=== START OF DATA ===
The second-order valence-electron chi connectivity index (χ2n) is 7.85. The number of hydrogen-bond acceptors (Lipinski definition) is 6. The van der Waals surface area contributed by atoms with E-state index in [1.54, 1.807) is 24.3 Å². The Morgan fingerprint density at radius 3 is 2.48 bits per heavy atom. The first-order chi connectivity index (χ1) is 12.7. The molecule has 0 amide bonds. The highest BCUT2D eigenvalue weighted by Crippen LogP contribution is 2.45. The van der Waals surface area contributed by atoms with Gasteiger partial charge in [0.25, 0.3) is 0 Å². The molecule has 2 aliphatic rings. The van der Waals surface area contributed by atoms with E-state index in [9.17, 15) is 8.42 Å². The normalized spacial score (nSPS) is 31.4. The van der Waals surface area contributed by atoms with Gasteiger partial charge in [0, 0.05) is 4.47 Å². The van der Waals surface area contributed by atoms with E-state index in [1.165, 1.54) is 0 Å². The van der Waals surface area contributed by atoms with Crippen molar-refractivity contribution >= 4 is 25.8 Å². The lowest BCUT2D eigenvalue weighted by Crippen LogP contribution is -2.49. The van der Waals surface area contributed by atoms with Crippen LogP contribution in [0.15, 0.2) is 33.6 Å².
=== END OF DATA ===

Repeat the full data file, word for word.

The second-order valence-electron chi connectivity index (χ2n) is 7.85. The number of hydrogen-bond acceptors (Lipinski definition) is 6. The van der Waals surface area contributed by atoms with E-state index in [1.54, 1.807) is 24.3 Å². The Morgan fingerprint density at radius 3 is 2.48 bits per heavy atom. The first-order chi connectivity index (χ1) is 12.7. The molecule has 0 amide bonds. The highest BCUT2D eigenvalue weighted by Crippen LogP contribution is 2.45. The van der Waals surface area contributed by atoms with Gasteiger partial charge in [0.25, 0.3) is 0 Å². The molecule has 2 aliphatic rings. The van der Waals surface area contributed by atoms with E-state index in [9.17, 15) is 8.42 Å². The normalized spacial score (nSPS) is 31.4. The van der Waals surface area contributed by atoms with Gasteiger partial charge in [0, 0.05) is 4.47 Å². The van der Waals surface area contributed by atoms with E-state index in [1.165, 1.54) is 0 Å². The van der Waals surface area contributed by atoms with Crippen molar-refractivity contribution >= 4 is 25.8 Å². The lowest BCUT2D eigenvalue weighted by Crippen LogP contribution is -2.49. The van der Waals surface area contributed by atoms with Crippen LogP contribution in [0.15, 0.2) is 33.6 Å².